Comments: How often do you make meatballs? Put it another way, can you justify purchasing a special pan just to make meatballs?
We think you can, and here's why:
The Meatball Baker from Chicago Metallic features a roasting pan with a 3-channel rack to hold meatballs in place while baking. Perhaps it is the depth of the roasting pan or simply magic, but there was no spattering of fat in the oven, and most of the fat from the meatballs drained into the bottom of the pan.
Depending on the size of your meatballs, you can fit six or seven per row – so 18 to 21 meatballs per batch. The size will also determine how long they need to cook, which may involve a little guesswork. We stuck the needle of OXO's Digital Leave-In Meat Thermometer in the center of the largest meatball, and let it tell us when the meatballs were done – and all were done to perfection. It took a little over 15 minutes for the meatballs to cook through, but it was 15 minutes without the relatively frequent turning and babysitting required of meatballs in the frying pan.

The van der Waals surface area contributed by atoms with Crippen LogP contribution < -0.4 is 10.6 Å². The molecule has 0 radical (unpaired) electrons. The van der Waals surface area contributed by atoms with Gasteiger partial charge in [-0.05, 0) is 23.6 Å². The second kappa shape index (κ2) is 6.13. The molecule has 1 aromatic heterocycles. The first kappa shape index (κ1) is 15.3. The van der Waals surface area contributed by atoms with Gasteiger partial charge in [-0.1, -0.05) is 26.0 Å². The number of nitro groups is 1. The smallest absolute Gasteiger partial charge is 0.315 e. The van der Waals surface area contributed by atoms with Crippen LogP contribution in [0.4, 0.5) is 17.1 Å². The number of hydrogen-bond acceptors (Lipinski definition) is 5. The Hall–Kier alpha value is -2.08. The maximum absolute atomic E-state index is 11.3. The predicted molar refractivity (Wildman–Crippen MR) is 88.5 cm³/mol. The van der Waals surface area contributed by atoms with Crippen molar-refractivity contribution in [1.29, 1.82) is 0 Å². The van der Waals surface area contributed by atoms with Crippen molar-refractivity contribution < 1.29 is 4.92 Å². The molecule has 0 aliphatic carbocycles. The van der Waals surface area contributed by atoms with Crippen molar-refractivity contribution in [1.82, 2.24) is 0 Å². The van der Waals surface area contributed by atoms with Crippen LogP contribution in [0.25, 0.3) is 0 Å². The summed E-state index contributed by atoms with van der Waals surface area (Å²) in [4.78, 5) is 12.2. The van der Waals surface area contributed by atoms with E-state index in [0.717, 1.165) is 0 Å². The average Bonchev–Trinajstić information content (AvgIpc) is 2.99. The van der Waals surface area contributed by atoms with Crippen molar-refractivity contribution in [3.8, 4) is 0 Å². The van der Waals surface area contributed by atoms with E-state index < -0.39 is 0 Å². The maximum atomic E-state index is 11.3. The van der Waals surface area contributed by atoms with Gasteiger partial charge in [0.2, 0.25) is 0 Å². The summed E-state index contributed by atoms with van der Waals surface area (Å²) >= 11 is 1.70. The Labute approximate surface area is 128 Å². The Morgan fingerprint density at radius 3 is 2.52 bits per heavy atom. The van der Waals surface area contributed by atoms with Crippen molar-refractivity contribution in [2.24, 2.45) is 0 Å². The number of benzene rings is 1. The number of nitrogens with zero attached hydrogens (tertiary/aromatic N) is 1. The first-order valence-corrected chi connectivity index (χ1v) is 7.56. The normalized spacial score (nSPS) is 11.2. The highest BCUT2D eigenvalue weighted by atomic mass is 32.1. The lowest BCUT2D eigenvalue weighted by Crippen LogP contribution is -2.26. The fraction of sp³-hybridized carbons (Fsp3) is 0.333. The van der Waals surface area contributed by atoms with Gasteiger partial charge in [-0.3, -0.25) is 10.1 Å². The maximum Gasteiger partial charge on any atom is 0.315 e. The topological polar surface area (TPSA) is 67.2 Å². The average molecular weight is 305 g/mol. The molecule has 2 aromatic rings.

After years of frying meatballs, we were prepared for less flavor and less browning, but were delighted on both counts. They were delicious, as beautiful as it is possible for meatballs to be, and were not overdone (as can so easily happen in the frying pan.) The roasting pan and meatball rack are both nonstick, for easy clean-up. Both can be cleaned in the dishwasher, and neither wants to be touched with a metal utensil.
Of course, you can also use the set for shish-kebabs or appetizers, such as stuffed mushrooms. And you can use the good-sized roasting pan without the rack for other roasting needs – so it needn't be just for meatballs.